Answers: IPv6 EUI-64 Addressing 1

By certskills July 23, 2016 09:10

This lab requires a fair bit of manipulating hexadecimal numbers to reverse engineer the values you need to configure in the lab; however, it serves as good exercise to make sure you understand how to configure IPv6 addresses using the modified EUI-64 feature. Check out your answers here; the lab requirements are at this post.




Figure 1: EUI-64 IPv6 Addressing Topology

Example 5: R1 Config

Example 6: R2 Config

Example 7: R3 Config

Example 8: R4 Config



The EUI-64 process uses as input the MAC address of the interface. Cisco devices use a MAC address from a couple of sources: either the MAC address assigned to the interface by the manufacturer, or the address configured with the mac-address command. This lab uses a configured MAC address so that the address value is more obvious. Note that non-Ethernet interfaces like serial interfaces do not have MAC addresses, so when building an IPv6 address for a serial interface, IOS borrows the MAC address from lowest numbered Ethernet interface on the device.

The EUI-64 process takes the MAC address (12 hex digits), inserts FFFE in the middle, and inverts the 7th bit. For example, if the MAC address 1234.5678.1234 was used, this first split would result in 1234.56 and 78.1234. Then, the 16-byte string ‘FF FE’ is placed between them; this results in 1234.56FF.FE78.1234. Finally, the 7th bit counting from the left, started at 1, is inverted (if it was 1 it would be come 0 and vise versa); this results in 1034.56FF.FE78.1234.

Table 2 re-lists the IPv6 addresses you should see by the end of the lab, along with the prefix value. You should have configured the prefix in the ipv6 address prefix/prefix-length eui-64 command, not the entire IPv6 address from the table. With the eui-64 parameter, the router completes the last part of the IPv6 address.

Table 2 – Final IPv6 Address Assignments

Rx Int. IPv6 Address Prefixes
R1 G0/1 2000::12FF:FE34:5678 2000::/64
R1 G0/2 2001:BAE:274F:BAED:AE13:72FF:FE94:6256 2001:BAE:274F:BAED::/64
R2 G0/1 2000::C281:ABFF:FEED:C724 2000::/64
R2 G0/2 2001:BA82:B0AE:CAE:7A24:FBFF:FECE:A103 2001:BA82:B0AE:CAE::/64
R3 G0/1 2000::214:ABFF:FEC2:8ABE 2000::/64
R3 G0/2 2001:BA81:8326:2753:AE13:FEFF:FEDA:BECA 2001:BA81:8326:2753::/64
R4 G0/1 2000::AEED:ABFF:FEEC:FDAC 2000::/64
R4 G0/2 2001:BEDE:AB81:9173:9A76:12FF:FE34:7654 2001:BEDE:AB81:9173::/64


Table 3 then shows some help in seeing the MAC address needed to make the router calculate the desired IPv6 address. The table lists the unabbreviated last 16 hex digits of the IPv6 address from table 1. In that form, those last 16 hex digits make it obvious where the FFFE sits. All you have to do to figure out what MAC address to use is to remove the FFFE, and then invert that 7th bit. The right-most column lists that MAC address for each case, which you should see in the various mac-address address commands in the configuration examples.

Table 3 – Prefixes and MAC Addresses

Rx Int. Unabbreviated 2nd Half Resulting MAC Address
R1 G0/1 0000:12FF:FE34:5678 0200:1234:5678
R1 G0/2 AE13:72FF:FE94:6256 AC13:7294:6256
R2 G0/1 C281:ABFF:FEED:C724 C081:ABED:C724
R2 G0/2 7A24:FBFF:FECE:A103 7824:FBCE:A103
R3 G0/1 0214:ABFF:FEC2:8ABE 0014:ABC2:8ABE
R4 G0/2 9A76:12FF:FE34:7654 9876:1234:7654


For this lab, there were 8 different IPv6 addresses given, for each of these the prefix must be extracted. For the eight different ipv6 address ipv6-prefix/64 eui-64 interface subommands, they use the prefixes as listed in Table 3.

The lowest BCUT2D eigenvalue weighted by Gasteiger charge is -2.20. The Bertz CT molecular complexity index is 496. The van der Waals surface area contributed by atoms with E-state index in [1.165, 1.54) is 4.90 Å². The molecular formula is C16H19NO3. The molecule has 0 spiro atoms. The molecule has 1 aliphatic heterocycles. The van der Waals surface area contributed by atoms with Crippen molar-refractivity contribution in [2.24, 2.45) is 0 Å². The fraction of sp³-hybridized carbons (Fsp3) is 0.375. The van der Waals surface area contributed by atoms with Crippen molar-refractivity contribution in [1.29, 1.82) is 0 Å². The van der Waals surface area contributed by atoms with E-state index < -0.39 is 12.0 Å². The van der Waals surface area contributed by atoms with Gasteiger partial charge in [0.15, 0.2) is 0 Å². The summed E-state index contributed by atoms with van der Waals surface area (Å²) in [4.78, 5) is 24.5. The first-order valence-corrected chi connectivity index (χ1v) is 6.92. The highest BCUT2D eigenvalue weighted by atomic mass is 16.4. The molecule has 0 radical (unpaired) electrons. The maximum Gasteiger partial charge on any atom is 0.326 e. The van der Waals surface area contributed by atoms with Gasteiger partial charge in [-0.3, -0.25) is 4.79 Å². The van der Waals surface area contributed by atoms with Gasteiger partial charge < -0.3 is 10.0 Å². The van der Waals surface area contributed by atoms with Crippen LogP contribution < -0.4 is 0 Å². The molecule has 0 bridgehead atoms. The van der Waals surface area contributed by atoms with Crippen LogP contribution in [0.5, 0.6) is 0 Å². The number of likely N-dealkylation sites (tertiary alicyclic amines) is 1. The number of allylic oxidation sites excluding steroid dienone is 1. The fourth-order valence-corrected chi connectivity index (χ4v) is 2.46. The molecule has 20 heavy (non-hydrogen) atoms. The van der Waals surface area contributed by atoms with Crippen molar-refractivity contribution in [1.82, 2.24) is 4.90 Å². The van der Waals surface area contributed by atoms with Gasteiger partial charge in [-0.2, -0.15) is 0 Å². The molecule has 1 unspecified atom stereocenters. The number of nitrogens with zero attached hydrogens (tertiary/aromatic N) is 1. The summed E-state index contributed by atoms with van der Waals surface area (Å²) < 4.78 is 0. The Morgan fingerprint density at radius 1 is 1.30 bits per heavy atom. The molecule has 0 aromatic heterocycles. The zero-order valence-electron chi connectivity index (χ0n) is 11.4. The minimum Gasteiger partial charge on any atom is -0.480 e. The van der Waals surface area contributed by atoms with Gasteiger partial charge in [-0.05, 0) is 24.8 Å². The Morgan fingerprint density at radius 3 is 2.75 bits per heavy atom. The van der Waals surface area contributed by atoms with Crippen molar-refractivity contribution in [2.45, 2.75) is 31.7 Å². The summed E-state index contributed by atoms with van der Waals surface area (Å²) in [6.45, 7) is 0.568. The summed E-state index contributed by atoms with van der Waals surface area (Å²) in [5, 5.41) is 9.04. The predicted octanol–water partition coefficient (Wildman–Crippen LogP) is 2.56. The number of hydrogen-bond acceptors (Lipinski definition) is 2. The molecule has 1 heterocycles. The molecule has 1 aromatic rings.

Additionally, once you calculate the MAC address that will result in the desired IPv6 address, you need to configure the mac-address address interface subcommand. For example, on R1’s G0/1 interface, the goal is to use EUI-64 to set the address to 2000::12FF:FE34:5678. The last 16 hex digits, unabbreviated, is 0000:12FF:FE34:5678. Remove the FFFE and you have 0000:1234:5678. Insert the 7th bit and you have 0200:1234:5678. As a result, R2’s G0/1 interface lists the mac-address 0200.1234.5678 command.

Answers: GRE Tunnel 3
IPv6 Static Route 2
By certskills July 23, 2016 09:10
Write a comment


  1. Bav March 23, 12:03

    Going through the book I had wondered if we would need to be able to reverse engineer an eui-64 interface ID and this activity was great practice.

    I managed to do it in my head too.

    Reply to this comment
  2. HaroldG February 22, 10:53

    Hi Wendell,

    Thanks again for this test. I think that maybe there is a bug in packet tracet.

    I changed the mac-address:

    R1(config)#do sh inter gi0/0
    GigabitEthernet0/0 is up, line protocol is up (connected)
    Hardware is CN Gigabit Ethernet, address is 0200.1234.5678 (bia 00d0.ff7d.2c01)

    and the result wasn’t what I expect:

    GigabitEthernet0/0 is up, line protocol is up
    IPv6 is enabled, link-local address is FE80::200:12FF:FE34:5678
    No Virtual link-local address(es):
    Global unicast address(es):
    2000::200:12FF:FE34:5678, subnet is 2000::/64 [EUI]

    I’ll try in a real gear.


    Reply to this comment
    • CCENTSkills February 28, 15:20

      Story. Once upon a time, in the earliest days of IOS support of IPv6, it was rumored that the EUI-64 logic was: change bit 7 of the interface ID to 1. That is, don’t invert it (0 to 1, or 1 to 0), but make it 1, no matter whether it begins as a 0 or 1. I have a vague recollection (very vague) that some IOS versions may have even done that, but at least there was documentation, maybe courses, and maybe even an edition of my book that claimed that.

      The logic should be “invert the bit”.

      I am wondering if PT is using “make bit 7 a 1” logic, rather than “invert bit 7” logic.

      Reply to this comment
View comments

Write a comment

Comment; Identify w/ Social Media or Email


Subscribe to our mailing list and get interesting stuff and updates to your email inbox.

Thank you for subscribing.

Something went wrong.